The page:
Others offered possible solutions for consideration.
Audrey Hill, speaking for the Turtle Island Business and Commerce group, which initiated the meeting, offered her perspective.
“We have a position paper that clearly says that we have been doing trade and commerce throughout Turtle Island for centuries to take care of our families and communities,” she offered. “I propose that instead of getting ourselves all caught up in bureaucracies that are not ours, we revert back to our traditions and who we are and conduct our businesses the way we are supposed to, and govern ourselves accordingly.”
She was only the first of many to, in different ways, articulate the same message.
The Men’s Fire, with the input and endorsement of the Turtle Island Business and Commerce group and the Mohawk Workers read from a prepared statement that has been sent to various levels of government explaining their stance against privatization and taxation.
“I am not exempt – I have immunity from taxation because of who I am,” said Bill Monture of the Men’s Fire. “Right now I am fighting it.”
One recommendation came from a woman familiar with the traps some Nations in British Columbia have stepped into by accepting Prime Minister Harper’s “modernizing the Treaties” scheme.
“They cannot take our treaties away,” she said as a warning. “That is something we do ourselves.”
Another gentleman was a little harder on Band Council in his remarks.
“The Nanfan treaty calls for free trade and commerce within the borders of the Nanfan,” said Kelly Curley. “I have that right, but they didn’t give that to us, we gave that to them. They are not giving us anything. If Band Council doesn’t jump when they say so, they turn off the funding. I’ve seen band councils jump and beg to the Canadian government to get more funding. But something people don’t look at is the eight points of jurisdiction. I have heard our elected chair say we have to fight this as a community. NO! We need to fight it as a Confederacy because there are Oneida, Onondaga, Mohawk, Seneca, Tuscarora and Cayuga in this room.”
He called for the Elected Council to accept the eight points and turn the authority back to the Confederacy and support them in any way possible as administrators and a link to Ottawa.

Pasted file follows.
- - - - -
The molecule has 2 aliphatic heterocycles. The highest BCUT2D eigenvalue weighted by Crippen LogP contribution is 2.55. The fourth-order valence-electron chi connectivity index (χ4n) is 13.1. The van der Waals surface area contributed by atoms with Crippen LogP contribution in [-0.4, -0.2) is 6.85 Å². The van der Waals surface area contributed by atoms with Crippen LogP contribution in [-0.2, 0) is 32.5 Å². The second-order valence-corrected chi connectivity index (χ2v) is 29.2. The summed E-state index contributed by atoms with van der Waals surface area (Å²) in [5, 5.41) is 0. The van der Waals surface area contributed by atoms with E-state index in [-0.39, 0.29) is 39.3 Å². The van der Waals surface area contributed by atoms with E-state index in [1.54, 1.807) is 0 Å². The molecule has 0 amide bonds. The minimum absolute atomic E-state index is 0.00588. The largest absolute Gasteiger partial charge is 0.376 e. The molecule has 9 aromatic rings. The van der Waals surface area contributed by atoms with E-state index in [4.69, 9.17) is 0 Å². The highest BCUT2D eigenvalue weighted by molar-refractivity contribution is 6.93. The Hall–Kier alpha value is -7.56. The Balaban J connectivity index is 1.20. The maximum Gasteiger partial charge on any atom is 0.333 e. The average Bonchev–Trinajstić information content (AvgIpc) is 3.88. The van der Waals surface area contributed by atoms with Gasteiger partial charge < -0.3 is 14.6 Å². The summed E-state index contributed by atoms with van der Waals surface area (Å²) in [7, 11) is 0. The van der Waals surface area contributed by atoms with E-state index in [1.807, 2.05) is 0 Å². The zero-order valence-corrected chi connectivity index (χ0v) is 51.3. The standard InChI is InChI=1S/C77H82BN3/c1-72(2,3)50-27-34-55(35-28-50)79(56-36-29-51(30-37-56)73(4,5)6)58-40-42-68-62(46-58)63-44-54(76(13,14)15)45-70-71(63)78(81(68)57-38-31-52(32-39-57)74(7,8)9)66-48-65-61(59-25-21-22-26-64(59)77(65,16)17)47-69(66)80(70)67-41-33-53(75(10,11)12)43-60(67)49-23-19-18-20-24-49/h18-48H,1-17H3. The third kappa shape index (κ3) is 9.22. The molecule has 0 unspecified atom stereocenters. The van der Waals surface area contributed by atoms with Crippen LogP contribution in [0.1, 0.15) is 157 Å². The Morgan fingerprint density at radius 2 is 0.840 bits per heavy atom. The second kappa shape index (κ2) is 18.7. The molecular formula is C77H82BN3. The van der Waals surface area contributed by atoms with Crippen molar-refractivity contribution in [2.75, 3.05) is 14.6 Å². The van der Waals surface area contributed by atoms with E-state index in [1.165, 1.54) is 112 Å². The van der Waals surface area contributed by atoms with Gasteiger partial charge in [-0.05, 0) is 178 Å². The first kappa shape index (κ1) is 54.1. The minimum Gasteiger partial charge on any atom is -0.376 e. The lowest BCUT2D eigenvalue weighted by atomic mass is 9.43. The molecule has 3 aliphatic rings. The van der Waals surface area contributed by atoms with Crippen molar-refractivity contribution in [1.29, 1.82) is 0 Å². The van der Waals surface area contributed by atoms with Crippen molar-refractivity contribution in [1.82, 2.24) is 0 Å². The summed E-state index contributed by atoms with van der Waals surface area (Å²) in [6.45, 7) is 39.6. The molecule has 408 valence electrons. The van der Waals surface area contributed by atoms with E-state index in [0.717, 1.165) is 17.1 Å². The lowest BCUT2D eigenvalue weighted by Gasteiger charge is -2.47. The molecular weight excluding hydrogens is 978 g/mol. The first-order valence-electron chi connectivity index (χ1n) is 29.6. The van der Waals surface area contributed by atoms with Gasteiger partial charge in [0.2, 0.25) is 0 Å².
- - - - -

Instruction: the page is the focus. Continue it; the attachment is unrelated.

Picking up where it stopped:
“This Band Council must fight this with the Treaties as a confederacy,” he said.
GRE President Steve Williams once again brought up an often talked about plan to keep the $130 million his company pays the Canadian government annually to help fund the community should the feds turn off the funding in the wake of a possible class action suit or other direct actions by Six Nations against taxation.
Cyril Frazer, owner of the Bright Feather Laundromat and other businesses, has been in a 27-year personal battle with the government over taxes.
He encouraged Band Council to methodically work with the feds and forget the province on this issue.
Others complained that past efforts to get help from either the elected body or the traditional chief has brought nothing but frustration and disappointment, and echoed the thoughts of some others that the fight has to be made by the unified people of Six Nations rather than expecting either council to do it on their behalf.
Elvera Garlow seemed to wrap up the general consensus of the people in attendance when she called for a community driven initiative against the taxman.
“I like the fact we are meeting together,” she said. “I agree we need to do it ourselves. Idle No More captured the attention of Ottawa and we must follow the same process.
“Council is now asking us for solutions, and that’s good. I recommend this council not take the lead, but a community group be struck to do that. This council would provide funds and resources. That would be their contribution and the Elected Chief or Confederacy Chiefs or both speak in Ottawa, if needed.”
Anticipating the usual comeback from any plan that would include the elected system, she added, “It’s not sleeping in the same bed.”
She explained that in her understanding, the Two Row Wampum principle applies here too. That the Elected council as the administrative body and the Confederacy can co-exist as two distinctly separate but allied systems, as long as they don’t cross each other.
“I believe in the Clan system,” she said. “I believe that the Band Council are administrators of funds, but the real power comes from the Confederacy. All Haudenosaunee come from the same roots. We are brothers and sisters. Let’s act that way.”
In the end Chief Montour recommended a community committee be struck which does not include Band Council or the Confederacy Council, but rather, the people themselves supported by both councils.